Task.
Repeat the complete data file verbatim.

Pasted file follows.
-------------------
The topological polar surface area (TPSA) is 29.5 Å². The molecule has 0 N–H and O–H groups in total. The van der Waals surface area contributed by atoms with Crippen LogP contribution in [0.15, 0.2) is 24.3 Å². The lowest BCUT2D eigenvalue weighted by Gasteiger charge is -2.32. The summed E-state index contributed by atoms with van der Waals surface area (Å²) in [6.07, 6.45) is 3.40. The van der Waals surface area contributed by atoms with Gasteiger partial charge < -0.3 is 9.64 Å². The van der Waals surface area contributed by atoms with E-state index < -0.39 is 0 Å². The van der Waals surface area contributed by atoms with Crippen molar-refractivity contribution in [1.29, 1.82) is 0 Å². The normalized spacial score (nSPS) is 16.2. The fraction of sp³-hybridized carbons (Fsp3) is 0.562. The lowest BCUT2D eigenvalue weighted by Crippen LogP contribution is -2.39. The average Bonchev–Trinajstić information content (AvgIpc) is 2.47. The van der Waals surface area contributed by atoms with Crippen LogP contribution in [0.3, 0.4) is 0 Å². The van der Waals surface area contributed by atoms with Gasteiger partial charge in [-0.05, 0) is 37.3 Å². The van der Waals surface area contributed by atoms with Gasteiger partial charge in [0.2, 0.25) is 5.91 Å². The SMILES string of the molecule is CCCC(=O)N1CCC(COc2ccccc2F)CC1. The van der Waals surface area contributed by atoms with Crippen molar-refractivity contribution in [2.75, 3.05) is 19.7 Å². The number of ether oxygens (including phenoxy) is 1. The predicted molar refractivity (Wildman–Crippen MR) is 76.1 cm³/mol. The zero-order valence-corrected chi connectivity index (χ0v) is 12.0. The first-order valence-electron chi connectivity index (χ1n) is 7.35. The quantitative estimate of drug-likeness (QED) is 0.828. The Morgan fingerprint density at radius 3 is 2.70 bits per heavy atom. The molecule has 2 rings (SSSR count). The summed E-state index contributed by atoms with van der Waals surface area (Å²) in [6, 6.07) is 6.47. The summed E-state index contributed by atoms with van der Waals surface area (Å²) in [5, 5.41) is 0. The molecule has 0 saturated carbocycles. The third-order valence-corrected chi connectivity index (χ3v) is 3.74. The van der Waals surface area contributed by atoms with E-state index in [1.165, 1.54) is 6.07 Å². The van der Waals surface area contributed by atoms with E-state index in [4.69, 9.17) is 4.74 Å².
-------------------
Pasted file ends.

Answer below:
The topological polar surface area (TPSA) is 29.5 Å². The molecule has 0 N–H and O–H groups in total. The van der Waals surface area contributed by atoms with Crippen LogP contribution in [0.15, 0.2) is 24.3 Å². The lowest BCUT2D eigenvalue weighted by Gasteiger charge is -2.32. The summed E-state index contributed by atoms with van der Waals surface area (Å²) in [6.07, 6.45) is 3.40. The van der Waals surface area contributed by atoms with Gasteiger partial charge < -0.3 is 9.64 Å². The van der Waals surface area contributed by atoms with E-state index < -0.39 is 0 Å². The van der Waals surface area contributed by atoms with Crippen molar-refractivity contribution in [1.29, 1.82) is 0 Å². The normalized spacial score (nSPS) is 16.2. The fraction of sp³-hybridized carbons (Fsp3) is 0.562. The lowest BCUT2D eigenvalue weighted by Crippen LogP contribution is -2.39. The average Bonchev–Trinajstić information content (AvgIpc) is 2.47. The van der Waals surface area contributed by atoms with Crippen LogP contribution in [0.3, 0.4) is 0 Å². The van der Waals surface area contributed by atoms with Gasteiger partial charge in [-0.05, 0) is 37.3 Å². The van der Waals surface area contributed by atoms with Gasteiger partial charge in [0.2, 0.25) is 5.91 Å². The SMILES string of the molecule is CCCC(=O)N1CCC(COc2ccccc2F)CC1. The van der Waals surface area contributed by atoms with Crippen molar-refractivity contribution in [2.75, 3.05) is 19.7 Å². The number of ether oxygens (including phenoxy) is 1. The predicted molar refractivity (Wildman–Crippen MR) is 76.1 cm³/mol. The zero-order valence-corrected chi connectivity index (χ0v) is 12.0. The first-order valence-electron chi connectivity index (χ1n) is 7.35. The quantitative estimate of drug-likeness (QED) is 0.828. The Morgan fingerprint density at radius 3 is 2.70 bits per heavy atom. The molecule has 2 rings (SSSR count). The summed E-state index contributed by atoms with van der Waals surface area (Å²) in [6, 6.07) is 6.47. The summed E-state index contributed by atoms with van der Waals surface area (Å²) in [5, 5.41) is 0. The molecule has 0 saturated carbocycles. The third-order valence-corrected chi connectivity index (χ3v) is 3.74. The van der Waals surface area contributed by atoms with E-state index in [1.165, 1.54) is 6.07 Å². The van der Waals surface area contributed by atoms with E-state index in [4.69, 9.17) is 4.74 Å².